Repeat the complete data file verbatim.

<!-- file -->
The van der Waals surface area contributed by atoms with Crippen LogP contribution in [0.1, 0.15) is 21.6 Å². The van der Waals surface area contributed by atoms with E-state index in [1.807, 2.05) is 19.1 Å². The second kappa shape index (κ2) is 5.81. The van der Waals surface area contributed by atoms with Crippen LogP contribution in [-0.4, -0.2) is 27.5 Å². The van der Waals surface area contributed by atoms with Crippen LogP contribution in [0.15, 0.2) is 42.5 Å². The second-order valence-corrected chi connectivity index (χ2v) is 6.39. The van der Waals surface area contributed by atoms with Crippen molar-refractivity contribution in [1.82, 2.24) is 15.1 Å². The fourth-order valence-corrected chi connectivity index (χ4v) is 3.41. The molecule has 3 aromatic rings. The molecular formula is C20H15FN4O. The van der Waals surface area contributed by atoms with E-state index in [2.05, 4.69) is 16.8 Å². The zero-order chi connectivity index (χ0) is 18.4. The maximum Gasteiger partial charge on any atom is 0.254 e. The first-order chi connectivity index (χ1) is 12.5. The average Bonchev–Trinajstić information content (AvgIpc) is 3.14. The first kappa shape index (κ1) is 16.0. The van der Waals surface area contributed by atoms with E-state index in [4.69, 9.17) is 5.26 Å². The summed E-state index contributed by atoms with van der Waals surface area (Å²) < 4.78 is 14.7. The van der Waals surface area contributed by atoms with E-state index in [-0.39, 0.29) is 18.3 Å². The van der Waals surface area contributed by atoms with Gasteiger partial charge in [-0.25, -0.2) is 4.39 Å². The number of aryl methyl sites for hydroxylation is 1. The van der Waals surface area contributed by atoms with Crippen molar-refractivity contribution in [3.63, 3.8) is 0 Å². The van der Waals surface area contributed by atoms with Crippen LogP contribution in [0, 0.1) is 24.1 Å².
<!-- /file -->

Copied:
The van der Waals surface area contributed by atoms with Crippen LogP contribution in [0.1, 0.15) is 21.6 Å². The van der Waals surface area contributed by atoms with E-state index in [1.807, 2.05) is 19.1 Å². The second kappa shape index (κ2) is 5.81. The van der Waals surface area contributed by atoms with Crippen LogP contribution in [-0.4, -0.2) is 27.5 Å². The van der Waals surface area contributed by atoms with Crippen LogP contribution in [0.15, 0.2) is 42.5 Å². The second-order valence-corrected chi connectivity index (χ2v) is 6.39. The van der Waals surface area contributed by atoms with Crippen molar-refractivity contribution in [1.82, 2.24) is 15.1 Å². The fourth-order valence-corrected chi connectivity index (χ4v) is 3.41. The molecule has 3 aromatic rings. The molecular formula is C20H15FN4O. The van der Waals surface area contributed by atoms with E-state index in [2.05, 4.69) is 16.8 Å². The zero-order chi connectivity index (χ0) is 18.4. The maximum Gasteiger partial charge on any atom is 0.254 e. The first-order chi connectivity index (χ1) is 12.5. The average Bonchev–Trinajstić information content (AvgIpc) is 3.14. The first kappa shape index (κ1) is 16.0. The van der Waals surface area contributed by atoms with E-state index in [4.69, 9.17) is 5.26 Å². The summed E-state index contributed by atoms with van der Waals surface area (Å²) < 4.78 is 14.7. The van der Waals surface area contributed by atoms with E-state index in [-0.39, 0.29) is 18.3 Å². The van der Waals surface area contributed by atoms with Gasteiger partial charge in [-0.25, -0.2) is 4.39 Å². The number of aryl methyl sites for hydroxylation is 1. The van der Waals surface area contributed by atoms with Crippen molar-refractivity contribution in [3.63, 3.8) is 0 Å². The van der Waals surface area contributed by atoms with Crippen LogP contribution in [0, 0.1) is 24.1 Å².